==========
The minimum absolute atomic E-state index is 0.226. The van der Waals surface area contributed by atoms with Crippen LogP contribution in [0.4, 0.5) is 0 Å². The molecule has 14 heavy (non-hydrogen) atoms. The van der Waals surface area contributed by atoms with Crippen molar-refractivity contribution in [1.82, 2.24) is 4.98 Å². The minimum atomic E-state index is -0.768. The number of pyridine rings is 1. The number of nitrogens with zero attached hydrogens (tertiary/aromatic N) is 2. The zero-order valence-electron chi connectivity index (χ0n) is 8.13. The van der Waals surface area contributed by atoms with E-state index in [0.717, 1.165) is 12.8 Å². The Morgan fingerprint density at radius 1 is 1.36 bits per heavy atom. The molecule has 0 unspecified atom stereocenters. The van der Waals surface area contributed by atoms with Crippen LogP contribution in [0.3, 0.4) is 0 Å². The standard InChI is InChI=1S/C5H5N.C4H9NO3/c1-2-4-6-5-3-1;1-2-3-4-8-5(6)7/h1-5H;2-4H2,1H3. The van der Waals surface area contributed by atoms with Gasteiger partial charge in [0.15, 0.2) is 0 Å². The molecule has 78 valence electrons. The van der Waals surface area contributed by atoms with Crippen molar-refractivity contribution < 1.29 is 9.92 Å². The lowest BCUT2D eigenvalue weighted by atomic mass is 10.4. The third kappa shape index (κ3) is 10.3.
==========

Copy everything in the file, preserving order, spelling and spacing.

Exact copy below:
The minimum absolute atomic E-state index is 0.226. The van der Waals surface area contributed by atoms with Crippen LogP contribution in [0.4, 0.5) is 0 Å². The molecule has 14 heavy (non-hydrogen) atoms. The van der Waals surface area contributed by atoms with Crippen molar-refractivity contribution in [1.82, 2.24) is 4.98 Å². The minimum atomic E-state index is -0.768. The number of pyridine rings is 1. The number of nitrogens with zero attached hydrogens (tertiary/aromatic N) is 2. The zero-order valence-electron chi connectivity index (χ0n) is 8.13. The van der Waals surface area contributed by atoms with E-state index in [0.717, 1.165) is 12.8 Å². The Morgan fingerprint density at radius 1 is 1.36 bits per heavy atom. The molecule has 0 unspecified atom stereocenters. The van der Waals surface area contributed by atoms with Crippen LogP contribution in [0.3, 0.4) is 0 Å². The standard InChI is InChI=1S/C5H5N.C4H9NO3/c1-2-4-6-5-3-1;1-2-3-4-8-5(6)7/h1-5H;2-4H2,1H3. The van der Waals surface area contributed by atoms with Gasteiger partial charge in [0.15, 0.2) is 0 Å². The molecule has 78 valence electrons. The van der Waals surface area contributed by atoms with Crippen molar-refractivity contribution < 1.29 is 9.92 Å². The lowest BCUT2D eigenvalue weighted by atomic mass is 10.4. The third kappa shape index (κ3) is 10.3.